I hope you are doing well on this fine Tuesday evening. And if not, allow me to send you a virtual high five to lift your spirits. Wooooo!
Today I come to you just minutes after doing my civic duty: voting in the Pennsylvania Primary. I hope you did the thing today, or whenever your time is/was. If you didn't, I have a wonderful incentive for you that I thought of on my way home.
As I approached the polls, I was taken aback by two things: the lack of signage (I know it's "only a primary") and, more importantly, the the lack of people. The timing of my adventure probably had a hand in the latter, but recent history tells me there's a bigger issue - people just aren't voting.
In France last week, there was a turnout of 75.3% - their lowest since 1969. I'm sure you've seen on the news by now that this percentage would have been the highest in a U.S. Presidential Election since 1896 (79.3%), and the first time with a 70% turnout since 1900 (73.2%). For a developed nation where many people pride themselves on "being patriotic," that is horrendous. (Also, the Internet is a thing now, so there's really no excuse for not getting informed.)
But fear not, fellow citizens! I am here with a solution that should work for everyone.
As I left my empty polling place to trek home, I heard the familiar jingle of the ice cream truck. Feeling super American, I decided to treat myself to a cone. And then it hit me: my fellow Americans love ice cream. So to fix the pitiful turnout, I am proposing two ideas:
- Free ice cream sandwiches to all voters (after ballots are cast).
- Move Election Day to Saturday. (Honestly, why hasn't this happened yet?)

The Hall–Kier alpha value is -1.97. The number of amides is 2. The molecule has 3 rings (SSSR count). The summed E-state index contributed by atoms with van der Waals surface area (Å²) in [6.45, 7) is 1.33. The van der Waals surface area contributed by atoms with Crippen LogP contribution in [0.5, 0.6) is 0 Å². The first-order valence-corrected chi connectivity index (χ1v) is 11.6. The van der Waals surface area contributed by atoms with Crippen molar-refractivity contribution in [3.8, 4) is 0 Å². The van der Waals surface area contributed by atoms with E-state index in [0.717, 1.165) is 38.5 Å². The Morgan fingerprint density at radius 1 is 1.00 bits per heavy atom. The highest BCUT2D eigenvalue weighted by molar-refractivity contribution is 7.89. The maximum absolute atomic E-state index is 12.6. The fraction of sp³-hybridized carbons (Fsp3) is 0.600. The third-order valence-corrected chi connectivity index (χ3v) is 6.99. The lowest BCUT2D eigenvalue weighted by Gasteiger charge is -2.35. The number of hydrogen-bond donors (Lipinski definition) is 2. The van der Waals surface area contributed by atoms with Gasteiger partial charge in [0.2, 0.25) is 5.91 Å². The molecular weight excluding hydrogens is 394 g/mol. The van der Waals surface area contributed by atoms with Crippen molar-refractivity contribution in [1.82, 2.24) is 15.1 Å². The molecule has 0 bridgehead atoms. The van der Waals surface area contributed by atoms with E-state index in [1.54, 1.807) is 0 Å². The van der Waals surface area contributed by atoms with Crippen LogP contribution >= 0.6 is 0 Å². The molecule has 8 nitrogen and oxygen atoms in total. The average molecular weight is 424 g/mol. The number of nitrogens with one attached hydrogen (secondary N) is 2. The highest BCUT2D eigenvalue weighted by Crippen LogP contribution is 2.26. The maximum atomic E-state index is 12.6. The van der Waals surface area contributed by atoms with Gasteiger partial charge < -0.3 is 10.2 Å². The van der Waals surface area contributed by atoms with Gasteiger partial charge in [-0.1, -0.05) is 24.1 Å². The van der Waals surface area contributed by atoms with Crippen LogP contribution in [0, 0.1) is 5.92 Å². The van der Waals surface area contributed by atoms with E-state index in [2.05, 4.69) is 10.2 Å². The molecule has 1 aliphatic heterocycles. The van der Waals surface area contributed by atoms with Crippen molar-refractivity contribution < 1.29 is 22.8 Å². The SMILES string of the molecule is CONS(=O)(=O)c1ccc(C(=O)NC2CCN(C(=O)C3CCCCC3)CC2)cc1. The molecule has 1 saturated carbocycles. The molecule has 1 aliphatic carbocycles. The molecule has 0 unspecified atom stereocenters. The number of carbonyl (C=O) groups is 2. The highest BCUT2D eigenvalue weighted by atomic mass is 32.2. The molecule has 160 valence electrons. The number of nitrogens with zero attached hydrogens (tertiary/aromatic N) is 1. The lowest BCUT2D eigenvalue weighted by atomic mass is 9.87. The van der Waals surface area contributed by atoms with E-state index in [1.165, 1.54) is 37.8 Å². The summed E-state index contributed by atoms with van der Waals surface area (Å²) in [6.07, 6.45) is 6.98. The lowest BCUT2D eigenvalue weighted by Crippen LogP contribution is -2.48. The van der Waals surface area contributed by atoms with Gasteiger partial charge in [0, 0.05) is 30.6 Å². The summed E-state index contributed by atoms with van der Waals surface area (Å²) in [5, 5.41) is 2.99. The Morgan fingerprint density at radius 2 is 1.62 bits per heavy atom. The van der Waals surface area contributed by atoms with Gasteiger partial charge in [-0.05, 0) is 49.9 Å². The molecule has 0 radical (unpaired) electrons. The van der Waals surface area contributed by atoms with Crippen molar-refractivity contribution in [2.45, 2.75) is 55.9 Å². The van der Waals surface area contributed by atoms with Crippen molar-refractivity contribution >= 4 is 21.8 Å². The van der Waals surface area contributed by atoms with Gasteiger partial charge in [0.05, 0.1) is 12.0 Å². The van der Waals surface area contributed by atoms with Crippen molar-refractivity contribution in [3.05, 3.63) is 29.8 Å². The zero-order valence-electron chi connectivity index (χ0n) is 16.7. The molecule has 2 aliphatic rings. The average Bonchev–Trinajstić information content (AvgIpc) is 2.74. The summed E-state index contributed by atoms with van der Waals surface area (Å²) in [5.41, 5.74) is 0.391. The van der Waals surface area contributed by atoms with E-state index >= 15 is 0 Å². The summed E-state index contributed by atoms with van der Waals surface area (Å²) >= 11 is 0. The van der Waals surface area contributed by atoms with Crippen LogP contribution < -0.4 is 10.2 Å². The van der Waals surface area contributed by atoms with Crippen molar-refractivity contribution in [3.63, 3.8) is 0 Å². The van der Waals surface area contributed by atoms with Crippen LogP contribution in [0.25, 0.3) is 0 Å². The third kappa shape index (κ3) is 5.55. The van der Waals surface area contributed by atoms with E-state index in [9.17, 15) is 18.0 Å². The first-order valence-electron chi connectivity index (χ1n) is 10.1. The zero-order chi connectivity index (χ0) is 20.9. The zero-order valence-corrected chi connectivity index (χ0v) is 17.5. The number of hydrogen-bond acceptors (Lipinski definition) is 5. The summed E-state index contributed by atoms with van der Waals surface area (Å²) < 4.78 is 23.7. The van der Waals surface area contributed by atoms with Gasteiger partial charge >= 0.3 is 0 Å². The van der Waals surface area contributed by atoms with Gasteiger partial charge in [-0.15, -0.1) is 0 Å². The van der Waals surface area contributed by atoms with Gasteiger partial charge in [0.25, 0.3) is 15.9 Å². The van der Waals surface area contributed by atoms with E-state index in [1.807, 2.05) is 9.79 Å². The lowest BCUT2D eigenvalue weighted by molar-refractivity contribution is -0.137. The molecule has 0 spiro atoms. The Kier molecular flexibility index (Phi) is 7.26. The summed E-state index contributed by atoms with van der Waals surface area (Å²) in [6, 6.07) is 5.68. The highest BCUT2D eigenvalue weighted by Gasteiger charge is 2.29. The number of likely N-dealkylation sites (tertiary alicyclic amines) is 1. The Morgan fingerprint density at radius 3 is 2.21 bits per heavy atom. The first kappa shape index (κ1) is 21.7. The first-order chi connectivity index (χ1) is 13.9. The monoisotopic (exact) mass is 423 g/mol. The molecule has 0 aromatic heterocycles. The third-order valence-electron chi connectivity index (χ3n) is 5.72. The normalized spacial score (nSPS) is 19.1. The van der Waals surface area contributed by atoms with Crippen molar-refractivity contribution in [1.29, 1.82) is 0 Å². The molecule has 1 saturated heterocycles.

Now I realize I haven't thought of every angle here, but that is where the smart people join the conversation. Americans love ice cream and getting stuff for free. Putting these two things together seems like a great way to get people out to the polls.
"But Pat, what if they don't get informed and just press buttons to get free ice cream?" A great question, my friend. To that I offer this not-so-reassuring counterpoint: there's a good chance a lot of people randomly press buttons anyway, just to do their civic duty. Since there's no real way to track or combat this, isn't increasing numbers a step in the right direction? I say yes, which is why you're reading these words right now.
And I know money is an issue, one that I can't resolve right now. But I did think of having poll workers (maybe even students) giving out the free stuff, and charging a few bucks for "better" treats. That money, of course, would go to the school where you're voting. Because yes, elections should be done at schools. It just makes sense.
As for the second idea, I simply say this: a lot more people can get out to do things on a Saturday than on a Tuesday. This should already be a thing. Let's tackle that after Flint gets their water back.
So call your reps and let's get this out there. We all scream for...yeah, you know the thing. So go do it!
Until next time, don't do anything I wouldn't do!
Crap open a cold one!